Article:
Pull Requests Associated with this Milestone:
Filer Issue #303 PR
Appmaker Issue #2338 PR
With the hope of not sounding overly dramatic, past week and a half has been quite overwhelming in just about every direction in my life. Pertaining to my plan for the 0.4 milestone though, my original plan for fully realizing a live iframe instance of the remixed app template was deemed both too onerous and unnecessary for its function due to factors such as the ever-changing Webmaker tools pages and assets that would make for a very volatile environment to try and parse or retrieve data objects reliably for a long period of time. My 0.3 implementation is apparently more than sufficient in its current state, and all that was requested of me (as briefly described in my earlier post) was to fix up the URL reference to an HTTP route that they will add functionality to in the near future, and merge my solution shortly thereafter.
This turn of events has left me scrambling for a suitable alternative in a very constrained and stressful period of time. I quickly perused through a handful of Mozilla project code bases I'm familiar with for anything of remote reasonableness to my sought after goals for this semester's end. I quickly recalled leaving behind a very small Appmaker bug I was assigned a month or so ago by Scott Downe involving a couple value setting additions in JSON objects in lieu of my 0.3 milestone. Most of the effort for implementing this involved asking Scott where the JSON blobs were located in the codebase so that I can simply inject the properties and call it a day. This was a start, but something more sizable and challenging needed to complement it for a respectable release.
It was at this point that I turned to an early project I contributed a little code to at the start of my work with CDOT this past summer - Filer. An issue Mozillian coding tour-de-force @Modeswitch put up dealing with rebuffing an old performance test of his for this module in order to be run both in node and in the browser, as well as cater to a provider-agnostic configuration seemed to fit the bill. This required a complete reintroduction into my knowledge of Browserify, as well as a bit of a refresher crash course into some filer methods and invocations. I needed help with this one, and thankfully, I managed to get some time and guidance from former CDOT team members Gideon Thomas and Kieran Sedgwick on my options and concerns of how to get started and solve this bug. As per the link on the top of this blog post, a pull request is already up, and I'm still not 100% sure of my solution, but after requesting review from all the major Filer contributors, so far the only corrections I've had to make were minor. I am waiting for good news either way - be it more input on how to complete this if anything was left out, or an "r+" and a merge into the master branch.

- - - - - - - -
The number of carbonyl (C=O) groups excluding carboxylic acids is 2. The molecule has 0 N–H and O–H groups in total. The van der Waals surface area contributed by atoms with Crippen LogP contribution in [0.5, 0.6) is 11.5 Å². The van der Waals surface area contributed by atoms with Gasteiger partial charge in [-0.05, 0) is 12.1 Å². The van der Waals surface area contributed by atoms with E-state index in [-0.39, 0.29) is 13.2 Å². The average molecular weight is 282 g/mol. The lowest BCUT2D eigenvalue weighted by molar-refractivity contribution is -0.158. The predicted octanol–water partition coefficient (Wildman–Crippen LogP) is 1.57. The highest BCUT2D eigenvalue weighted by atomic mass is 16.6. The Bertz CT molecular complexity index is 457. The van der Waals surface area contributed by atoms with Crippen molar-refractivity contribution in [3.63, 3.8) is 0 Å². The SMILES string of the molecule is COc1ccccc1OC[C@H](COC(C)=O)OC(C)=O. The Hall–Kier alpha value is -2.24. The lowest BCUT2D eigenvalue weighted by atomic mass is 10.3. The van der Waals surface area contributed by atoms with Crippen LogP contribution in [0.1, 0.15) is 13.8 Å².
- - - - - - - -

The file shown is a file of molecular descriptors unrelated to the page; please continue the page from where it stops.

I wish I could have done something even more substantial to conclude my time in this course. It's been inspiring, and it's also been a wonderful opportunity for me to keep my open-source skills sharp from my summer position. The open source philosophy and its realization has now left me spoiled; I often seem to feel that the work I do has genuine impact, and as a person who's no stranger to needing assistance to overcome logical hurdles in the realm of programming principles, it is available and many times happy to try and turn my shortcomings into strengths. I will inevitably get back to this type of work in one of its many shapes. I'm hoping to acquire a post-graduate position at CDOT to further enrich my experience with this work, and my upcoming group implementation project is heavily influenced by open source workflows and intends on emulating those in order to achieve greater and more efficient productivity in its development lifecycle.
It has been nothing short of a pleasure to be a part of David Humphrey's world, whether as a student or a research assistant. I owe this man much gratitude for extending and bequeathing his passion unto me. I do not take that lightly. I very much hope to still remain a part of it for years to come.